Court Finds EPA’s Position That It May Use Misbranding Actions to Enforce Reregistration Determinations to Be Final and Ripe for Review
On July 16, 2010, a three judge panel for the U.S. Court of Appeals for the District of Columbia Circuit issued a unanimous decision in Reckitt Benckiser v. EPA (No. 09-1314), finding that the U.S. Environmental Protection Agency’s (EPA) May 28, 2008, threat to implement its final risk mitigation decision for ten rodenticides (RMD) by enforcement actions for “misbranding” is “sufficiently final agency action ripe for review.” The court states that the U.S. District Court for the District of Columbia, where the case originated, has jurisdiction concerning the EPA misbranding threat pursuant to Section 16(a) of the Federal Insecticide, Fungicide, and Rodenticide Act (FIFRA), and reversed and remanded the lower court’s decision. Lynn L. Bergeson and Timothy D. Backstrom were on the brief for amici curiae in support of Reckitt Benckiser (Reckitt). The court’s decision is available online.
In the RMD, which EPA revised on June 24, 2008, EPA describes it as “represent[ing] the Agency’s final decision on the reregistration eligibility of rodenticide products containing brodifacoum, bromadiolone, bromethalin, chlorophacinone, cholecalciferol, difethialone, diphacinone (and its sodium salt), warfarin (and its sodium salt), and zinc phosphide,” as well as “the Agency’s final action in response to the remand order in West Harlem Environmental Action and Natural Resources Defense Council v. U.S. Environmental Protection Agency, 380 F.Supp.2d 289 (S.D.N.Y. 2005).” The RMD included the following final risk mitigation measures:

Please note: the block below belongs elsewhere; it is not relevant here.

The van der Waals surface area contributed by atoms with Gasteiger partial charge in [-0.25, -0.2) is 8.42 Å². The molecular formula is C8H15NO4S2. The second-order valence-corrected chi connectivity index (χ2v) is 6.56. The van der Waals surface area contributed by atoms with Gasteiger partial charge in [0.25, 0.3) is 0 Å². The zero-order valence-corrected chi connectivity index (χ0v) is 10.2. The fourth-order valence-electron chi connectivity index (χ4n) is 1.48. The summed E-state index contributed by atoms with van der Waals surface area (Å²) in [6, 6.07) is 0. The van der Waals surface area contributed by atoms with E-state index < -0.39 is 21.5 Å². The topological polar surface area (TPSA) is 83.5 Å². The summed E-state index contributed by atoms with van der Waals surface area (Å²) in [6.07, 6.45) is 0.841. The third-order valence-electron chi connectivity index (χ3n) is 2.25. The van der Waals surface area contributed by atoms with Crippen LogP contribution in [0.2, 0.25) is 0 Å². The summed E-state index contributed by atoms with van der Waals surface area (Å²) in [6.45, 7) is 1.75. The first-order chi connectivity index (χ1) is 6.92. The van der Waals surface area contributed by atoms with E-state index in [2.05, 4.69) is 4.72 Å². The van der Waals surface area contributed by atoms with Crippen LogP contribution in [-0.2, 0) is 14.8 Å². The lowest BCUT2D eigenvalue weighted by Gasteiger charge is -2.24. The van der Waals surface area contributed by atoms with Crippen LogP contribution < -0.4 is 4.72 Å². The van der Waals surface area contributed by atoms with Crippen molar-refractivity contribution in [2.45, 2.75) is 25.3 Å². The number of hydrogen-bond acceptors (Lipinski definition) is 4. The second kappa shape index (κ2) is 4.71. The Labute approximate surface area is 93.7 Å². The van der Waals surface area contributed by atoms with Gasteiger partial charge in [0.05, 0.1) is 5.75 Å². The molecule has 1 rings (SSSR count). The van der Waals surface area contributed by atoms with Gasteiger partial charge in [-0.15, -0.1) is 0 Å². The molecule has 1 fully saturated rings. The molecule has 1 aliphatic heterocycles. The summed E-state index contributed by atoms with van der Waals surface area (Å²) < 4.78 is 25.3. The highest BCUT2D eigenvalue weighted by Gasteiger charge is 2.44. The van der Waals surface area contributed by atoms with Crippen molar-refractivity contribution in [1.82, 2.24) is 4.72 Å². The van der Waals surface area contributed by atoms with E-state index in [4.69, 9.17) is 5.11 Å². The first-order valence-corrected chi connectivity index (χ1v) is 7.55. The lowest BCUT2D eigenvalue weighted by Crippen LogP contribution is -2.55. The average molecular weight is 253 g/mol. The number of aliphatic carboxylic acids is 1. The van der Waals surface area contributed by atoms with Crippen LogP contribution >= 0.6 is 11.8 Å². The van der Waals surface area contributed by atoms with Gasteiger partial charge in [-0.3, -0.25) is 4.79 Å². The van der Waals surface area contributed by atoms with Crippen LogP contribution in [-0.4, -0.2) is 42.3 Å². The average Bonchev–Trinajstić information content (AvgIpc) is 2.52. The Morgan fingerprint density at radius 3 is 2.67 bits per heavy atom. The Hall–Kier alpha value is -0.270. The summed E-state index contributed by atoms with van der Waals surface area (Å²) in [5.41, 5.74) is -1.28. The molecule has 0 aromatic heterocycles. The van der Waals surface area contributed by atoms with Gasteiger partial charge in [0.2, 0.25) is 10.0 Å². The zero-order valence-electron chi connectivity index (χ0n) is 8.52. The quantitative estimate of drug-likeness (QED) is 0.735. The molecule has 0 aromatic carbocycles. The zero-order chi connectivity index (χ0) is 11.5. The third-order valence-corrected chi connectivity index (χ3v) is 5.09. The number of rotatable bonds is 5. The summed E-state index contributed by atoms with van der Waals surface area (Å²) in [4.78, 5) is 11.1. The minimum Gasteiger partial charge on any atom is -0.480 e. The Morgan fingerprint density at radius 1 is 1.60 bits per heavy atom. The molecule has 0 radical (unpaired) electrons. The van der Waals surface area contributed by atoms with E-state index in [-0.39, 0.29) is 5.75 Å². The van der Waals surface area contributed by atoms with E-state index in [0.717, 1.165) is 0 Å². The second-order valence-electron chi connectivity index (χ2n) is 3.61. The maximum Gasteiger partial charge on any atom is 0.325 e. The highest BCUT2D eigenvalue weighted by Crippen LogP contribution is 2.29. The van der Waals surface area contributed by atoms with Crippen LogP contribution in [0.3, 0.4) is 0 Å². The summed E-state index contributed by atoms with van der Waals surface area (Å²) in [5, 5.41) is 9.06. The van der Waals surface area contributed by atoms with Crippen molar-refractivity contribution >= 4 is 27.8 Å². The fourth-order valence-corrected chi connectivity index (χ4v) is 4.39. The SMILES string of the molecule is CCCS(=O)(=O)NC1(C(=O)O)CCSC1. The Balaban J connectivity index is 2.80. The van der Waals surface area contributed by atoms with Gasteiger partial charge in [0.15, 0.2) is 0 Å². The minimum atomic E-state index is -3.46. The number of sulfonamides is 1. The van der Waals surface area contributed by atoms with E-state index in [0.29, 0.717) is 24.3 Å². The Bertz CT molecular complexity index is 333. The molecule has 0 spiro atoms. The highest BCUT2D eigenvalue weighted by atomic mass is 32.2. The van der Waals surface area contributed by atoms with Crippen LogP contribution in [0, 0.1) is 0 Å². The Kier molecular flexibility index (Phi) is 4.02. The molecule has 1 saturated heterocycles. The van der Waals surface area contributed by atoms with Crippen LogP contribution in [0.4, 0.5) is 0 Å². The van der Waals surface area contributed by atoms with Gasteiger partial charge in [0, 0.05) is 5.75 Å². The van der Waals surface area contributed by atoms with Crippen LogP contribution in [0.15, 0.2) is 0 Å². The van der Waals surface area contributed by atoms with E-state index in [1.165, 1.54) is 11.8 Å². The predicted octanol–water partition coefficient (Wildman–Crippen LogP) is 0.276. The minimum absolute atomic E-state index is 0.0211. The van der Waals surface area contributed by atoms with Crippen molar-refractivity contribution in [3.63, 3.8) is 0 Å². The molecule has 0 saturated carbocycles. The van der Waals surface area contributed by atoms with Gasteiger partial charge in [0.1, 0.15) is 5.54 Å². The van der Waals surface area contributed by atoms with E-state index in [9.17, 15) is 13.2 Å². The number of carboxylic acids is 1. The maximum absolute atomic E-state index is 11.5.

- Children’s Risk Mitigation — To minimize children’s exposure to rodenticide products used in homes, EPA required that all rodenticide bait products available for sale to consumers be sold only in bait stations. Loose bait such as pellets was prohibited as a bait form.
- Ecological Risk Mitigation — To reduce wildlife exposures and ecological risks, EPA required sales and distribution and packaging restrictions for products containing four of the ten rodenticides that EPA stated pose the greatest risk to wildlife — brodifacoum, bromadiolone, difenacoum, and difethialone — thereby preventing purchase on the consumer market.
More information regarding the RMD is available online.